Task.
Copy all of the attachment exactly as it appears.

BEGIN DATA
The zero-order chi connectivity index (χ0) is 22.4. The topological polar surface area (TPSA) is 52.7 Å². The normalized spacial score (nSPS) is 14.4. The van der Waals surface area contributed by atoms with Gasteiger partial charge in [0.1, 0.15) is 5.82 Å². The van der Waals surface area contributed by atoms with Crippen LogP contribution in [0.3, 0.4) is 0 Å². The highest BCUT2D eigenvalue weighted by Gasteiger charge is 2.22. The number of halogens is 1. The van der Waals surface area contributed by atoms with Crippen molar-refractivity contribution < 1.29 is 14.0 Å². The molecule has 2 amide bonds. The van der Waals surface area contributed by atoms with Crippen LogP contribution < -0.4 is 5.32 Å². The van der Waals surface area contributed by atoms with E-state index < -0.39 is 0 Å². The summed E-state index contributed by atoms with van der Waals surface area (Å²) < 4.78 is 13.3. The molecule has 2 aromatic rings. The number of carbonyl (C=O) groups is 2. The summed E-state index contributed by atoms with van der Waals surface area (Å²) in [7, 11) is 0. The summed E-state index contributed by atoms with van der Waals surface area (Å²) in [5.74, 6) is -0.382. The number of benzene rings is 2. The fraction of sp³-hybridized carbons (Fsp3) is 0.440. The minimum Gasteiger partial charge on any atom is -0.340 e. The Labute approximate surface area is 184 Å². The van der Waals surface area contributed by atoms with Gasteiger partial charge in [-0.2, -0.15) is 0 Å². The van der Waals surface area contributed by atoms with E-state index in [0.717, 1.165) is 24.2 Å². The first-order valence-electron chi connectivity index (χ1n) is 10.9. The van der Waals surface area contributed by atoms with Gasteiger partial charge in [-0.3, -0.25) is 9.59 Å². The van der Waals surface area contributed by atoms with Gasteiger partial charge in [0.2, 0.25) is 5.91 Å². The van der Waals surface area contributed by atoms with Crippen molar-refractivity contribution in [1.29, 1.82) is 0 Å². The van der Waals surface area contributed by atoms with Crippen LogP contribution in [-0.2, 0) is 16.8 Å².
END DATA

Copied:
The zero-order chi connectivity index (χ0) is 22.4. The topological polar surface area (TPSA) is 52.7 Å². The normalized spacial score (nSPS) is 14.4. The van der Waals surface area contributed by atoms with Gasteiger partial charge in [0.1, 0.15) is 5.82 Å². The van der Waals surface area contributed by atoms with Crippen LogP contribution in [0.3, 0.4) is 0 Å². The highest BCUT2D eigenvalue weighted by Gasteiger charge is 2.22. The number of halogens is 1. The van der Waals surface area contributed by atoms with Crippen molar-refractivity contribution < 1.29 is 14.0 Å². The molecule has 2 amide bonds. The van der Waals surface area contributed by atoms with Crippen LogP contribution < -0.4 is 5.32 Å². The van der Waals surface area contributed by atoms with E-state index < -0.39 is 0 Å². The summed E-state index contributed by atoms with van der Waals surface area (Å²) < 4.78 is 13.3. The molecule has 2 aromatic rings. The number of carbonyl (C=O) groups is 2. The summed E-state index contributed by atoms with van der Waals surface area (Å²) in [7, 11) is 0. The summed E-state index contributed by atoms with van der Waals surface area (Å²) in [5.74, 6) is -0.382. The number of benzene rings is 2. The fraction of sp³-hybridized carbons (Fsp3) is 0.440. The minimum Gasteiger partial charge on any atom is -0.340 e. The Labute approximate surface area is 184 Å². The van der Waals surface area contributed by atoms with Gasteiger partial charge in [-0.2, -0.15) is 0 Å². The van der Waals surface area contributed by atoms with E-state index in [0.717, 1.165) is 24.2 Å². The first-order valence-electron chi connectivity index (χ1n) is 10.9. The van der Waals surface area contributed by atoms with Gasteiger partial charge in [-0.3, -0.25) is 9.59 Å². The van der Waals surface area contributed by atoms with Gasteiger partial charge in [0.2, 0.25) is 5.91 Å². The van der Waals surface area contributed by atoms with Crippen molar-refractivity contribution in [1.29, 1.82) is 0 Å². The van der Waals surface area contributed by atoms with Crippen LogP contribution in [-0.2, 0) is 16.8 Å².